Wine with Dessert

Share on facebook
Share on google
Share on twitter
Share on linkedin

Do you need a sweet wine for an end to your lovely meal?

You’ve saved space in your belly for dessert after a lovely meal complete with wine, starters and entrees. You want to continue with your wine drinking, but what would go well with the tempting chocolate tart, or perhaps the tarte tatin or creme brulee or cheese platter? Do all desserts have to be paired with sweet wines?

Wine experts will tell you that the wine has to be as sweet as the dessert, and to have enough acidity to balance things out. These are three factors to consider:

Acidity – an acidic wine is said to pair well with sour, acid fruit desserts such as citrus fruit or tangy sauces

Intensity – go for an intense wine if the flavours of a dessert are intense

Sweetness – a dessert wine should be as sweet or even sweeter than the dessert

Late harvest wines

These wines are usually sweet and are made from grapes left on the vine past normal picking times to build sugar levels.

White taste notes – nectar stone fruit, candied citrus, and apple flavours. If the grapes had botrytis or noble rot expect honey characteristics.

Red taste notes – late harvest zinfandel: robust dried cherries, raspberries, chocolate.

Sweet sparkling wine

Great with: cheesecake with berries, fruit tarts, apple pie; late harvest zinfandel is lovely with chocolate.

Suggested pairings

Custard and vanilla

Desired flavours in the wine and dessert: mild, light, buttery

Suggested wine pairings: white wines such as late harvest Riesling, sparkling wines like demi-sec champagne.

Fruit and Spice

Desired flavours in the wine and dessert: apples, pears, cinnamon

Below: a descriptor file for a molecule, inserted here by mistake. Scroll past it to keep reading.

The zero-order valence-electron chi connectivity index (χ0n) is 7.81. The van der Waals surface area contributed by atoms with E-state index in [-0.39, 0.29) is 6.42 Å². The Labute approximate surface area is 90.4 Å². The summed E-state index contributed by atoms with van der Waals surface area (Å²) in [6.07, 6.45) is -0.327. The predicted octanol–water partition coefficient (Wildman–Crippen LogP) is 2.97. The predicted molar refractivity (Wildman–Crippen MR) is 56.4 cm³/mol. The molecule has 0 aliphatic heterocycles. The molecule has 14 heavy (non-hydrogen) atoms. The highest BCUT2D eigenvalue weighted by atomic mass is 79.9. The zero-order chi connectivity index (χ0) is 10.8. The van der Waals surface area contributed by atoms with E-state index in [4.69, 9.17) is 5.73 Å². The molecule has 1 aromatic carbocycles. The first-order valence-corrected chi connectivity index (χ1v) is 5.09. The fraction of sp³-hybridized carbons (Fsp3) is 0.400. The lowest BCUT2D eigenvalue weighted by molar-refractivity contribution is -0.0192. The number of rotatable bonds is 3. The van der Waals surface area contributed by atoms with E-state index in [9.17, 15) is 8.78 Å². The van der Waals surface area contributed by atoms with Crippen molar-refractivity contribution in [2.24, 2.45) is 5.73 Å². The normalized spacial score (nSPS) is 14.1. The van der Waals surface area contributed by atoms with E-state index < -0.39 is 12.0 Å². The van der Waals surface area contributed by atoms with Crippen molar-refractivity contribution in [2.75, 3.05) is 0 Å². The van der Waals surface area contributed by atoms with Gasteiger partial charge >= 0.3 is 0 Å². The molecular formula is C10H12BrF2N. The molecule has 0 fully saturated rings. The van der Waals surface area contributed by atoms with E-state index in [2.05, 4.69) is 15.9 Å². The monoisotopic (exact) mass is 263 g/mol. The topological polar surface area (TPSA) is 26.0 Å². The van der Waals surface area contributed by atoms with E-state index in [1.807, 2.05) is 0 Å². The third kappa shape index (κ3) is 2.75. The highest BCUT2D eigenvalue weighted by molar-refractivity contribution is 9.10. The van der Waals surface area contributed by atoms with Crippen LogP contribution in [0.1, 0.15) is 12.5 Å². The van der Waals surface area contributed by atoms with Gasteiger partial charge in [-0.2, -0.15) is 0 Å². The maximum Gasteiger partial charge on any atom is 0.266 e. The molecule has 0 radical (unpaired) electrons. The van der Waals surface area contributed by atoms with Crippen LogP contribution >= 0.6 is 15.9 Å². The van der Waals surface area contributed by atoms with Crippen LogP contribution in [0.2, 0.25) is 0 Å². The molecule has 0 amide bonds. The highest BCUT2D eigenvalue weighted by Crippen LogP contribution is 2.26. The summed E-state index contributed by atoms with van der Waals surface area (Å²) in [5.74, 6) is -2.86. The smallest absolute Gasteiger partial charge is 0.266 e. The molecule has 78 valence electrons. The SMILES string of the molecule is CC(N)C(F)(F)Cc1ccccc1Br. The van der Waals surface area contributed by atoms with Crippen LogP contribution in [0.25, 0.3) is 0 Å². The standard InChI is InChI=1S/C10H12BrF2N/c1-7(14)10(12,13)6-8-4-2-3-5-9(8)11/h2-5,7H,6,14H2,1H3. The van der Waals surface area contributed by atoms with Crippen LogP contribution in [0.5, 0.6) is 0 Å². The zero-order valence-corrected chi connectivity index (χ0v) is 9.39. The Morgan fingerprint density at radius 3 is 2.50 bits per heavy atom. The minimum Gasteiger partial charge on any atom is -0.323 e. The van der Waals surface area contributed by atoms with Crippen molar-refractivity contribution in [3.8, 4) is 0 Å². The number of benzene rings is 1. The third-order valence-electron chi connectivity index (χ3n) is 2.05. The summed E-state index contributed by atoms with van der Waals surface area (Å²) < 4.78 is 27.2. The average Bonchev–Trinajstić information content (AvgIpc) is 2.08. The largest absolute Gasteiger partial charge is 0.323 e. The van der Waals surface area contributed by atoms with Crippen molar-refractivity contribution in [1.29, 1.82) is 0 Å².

Suggested wine pairings: white wines like sauternes, late harvest gewurtztraminer and pink champagne.

Caramels and Chocolates

Desired flavours in the wine and dessert: dark, buttery, caramelised, rich.

Suggested wine pairings: red wine like late harvest pinot noir, banyuls, grenache, australian shiraz and grappa. Port is the classic pairing for chocolate pairing

Famous sweet wines of high quality


This sweet white wine with its famous golden lustre has a sensuous way of making you feel heaven on earth.

The Semillon grape contributes to the lusciousness of Sauternes, a sweet white Bordeaux of France named after the commune or village where it is produced. What makes Sauternes a great wine is the high level of sweetness balanced by an intensity of flavour and lots of acidity.

To make a good sweet wine the grapes must contain a lot of sugar so that even after fermentation a lot of fruity richness remains. A great helper in achieving this state is a mould called botrytis cineria or ‘noble rot’. Although ugly like any other mould noble rot is a blessing in disguise. It attacks the grapes and, without causing spoilage, shrinks them to concentrate their sugar content. It also imbues the wines with impressive ageing capacity. There are Sauternes in the peak of condition dating 1811.

It shines with after meal delights such as Roquefort, Tiramisu and strawberries or raspberries with sugar and cream. Like any other white wine Sauternes is served chilled.

Chateau d’ Yquem – the crème de la crème of Sauternes comes from Château d’ Yquem, an estate of only 250 acres. Château d’Yquem is a Premier Cru Supérieur (French, ‘Great First Growth’ or ‘Great First Vintage’) wine from the Sauternes region in the southern part of the Bordeaux vineyards known as Graves.